I’m pretty sure that the vast majority of Russia doesn’t give a damn about who is in the Oval Office, a remarkably healthy attitude. As for carrots, I suspect that there is a pro-Moscow Chechen government in place because of the use of carrots. US media coverage of Russia sucks and it’s not surprising that carrots for Chechen reasonableness are not reported very well, if at all.

    6. Rahul Says:

      To be fair, TM Lutas, there really arent too many carrots in Russia’s handling of Chechnya for, oh, 150 years running at least. While I obviously detest the Chechen terrorists, I have to admit that Russian troops have not been much better over the last century or so, and in fact, many of my Russian friends agree. When I ask them, why not grant Chechnya autnomy, their response is that they were autonomous in the beginning of the 20th century and it was a disaster, since apparently the Chechens are always happy about walking into Dagestan, Ingushetia etc. Apparently Stalin even deported (whoa) the whole country to Siberia to solve the problem “once and for all”. No wonder the Chechens hate the Russians.

      Apparently many Russians think that the current turmoil is partly due to Georgian support of the Chechens, but frankly, the Russians screwed over the Georgians so many times, its hard for us Americans to pick sides, I think. Of course, then granting asylum to Chechen leaders may not be the brightest idea.

      The sad fact of the matter is that for most of recorded time, the Russians have been an autocratic state and have fcuked their neighbors over as much as the reigning tsar/ina possibly could. They don’t have too many friends in their neighborhood, least of all amongst the Muslims.

      My Russian friends also say that they cannot imagine what a solution can be since “Chechens got the raw end of the deal, but they are crazy anyway – they only know how to fight. Other people that Russia harassed at least made some progress on their own, not these guys”. On the other hand, if you were occupied for most of your history, how compliant would you be?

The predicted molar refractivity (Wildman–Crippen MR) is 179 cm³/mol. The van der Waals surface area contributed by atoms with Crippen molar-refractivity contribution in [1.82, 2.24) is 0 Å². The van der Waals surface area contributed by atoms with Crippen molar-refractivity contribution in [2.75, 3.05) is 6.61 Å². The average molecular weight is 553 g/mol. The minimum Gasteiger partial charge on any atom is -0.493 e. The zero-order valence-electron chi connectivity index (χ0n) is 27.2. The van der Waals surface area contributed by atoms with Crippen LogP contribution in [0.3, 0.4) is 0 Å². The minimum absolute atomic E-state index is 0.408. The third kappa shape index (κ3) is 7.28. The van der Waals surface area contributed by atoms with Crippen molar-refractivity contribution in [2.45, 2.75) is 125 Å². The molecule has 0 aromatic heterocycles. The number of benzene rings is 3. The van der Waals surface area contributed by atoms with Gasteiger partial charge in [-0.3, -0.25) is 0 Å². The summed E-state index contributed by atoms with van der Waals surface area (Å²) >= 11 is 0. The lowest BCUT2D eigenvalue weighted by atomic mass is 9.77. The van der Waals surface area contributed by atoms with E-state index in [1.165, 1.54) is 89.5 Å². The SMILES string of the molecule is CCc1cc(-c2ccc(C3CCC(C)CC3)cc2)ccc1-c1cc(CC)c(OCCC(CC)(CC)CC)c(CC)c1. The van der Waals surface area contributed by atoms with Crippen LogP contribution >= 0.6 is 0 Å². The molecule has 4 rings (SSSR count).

It sucks, but its hard to root for either side in this mess, though I guess one could argue that at least Russia is moving towards representative government, wheras Chechnya is little different now than from most of its history.

    7. Lex Says:

      I had this post back at the time of the Moscow Theatre episode, making much the point as Rahul.

    8. Cobden Bright Says:

      Lex wrote – “The way to win a guerilla war is both sticks and carrots.”

      This presumes that winning the guerilla war in question is a legitimate aim.

      If most Chechens want independence, then clearly there is no moral case for attacking them militarily – Russia is a signatory to the UN charter, which supports the right of national self-determination. Invading Chechnya would be like Spain invading Gibraltar, or the UK re-invading India or Ireland.

      Russia has every right to attack and kill Chechen terrorists. It has no such right to kill Chechens who are simply fighting for independence, let alone slaughtering POWs, machine-gunning fleeing civilians in the back, gang-raping Chechen women, and other practises that characterise Russian military policy in the region.

    9. Lex Says:

      I presumed nothing about legitimacy. If you want to win a guerilla war, you have to go about it intelligently. Whether it is moral or legal for you to do so is a question I did not take up. I am assuming that Russia will stick to its longstanding commitment to keeping Chechnya as part of Russia. I’ll suggest further that telling them it is immoral or illegal to do so will not get them out of Chechnya. Given that, they are going about trying to win the war in an ineffective way, which is causing more misery than necessary to all involved.

    10. Rahul Says:

      I agree that you have a logical POV, Lex.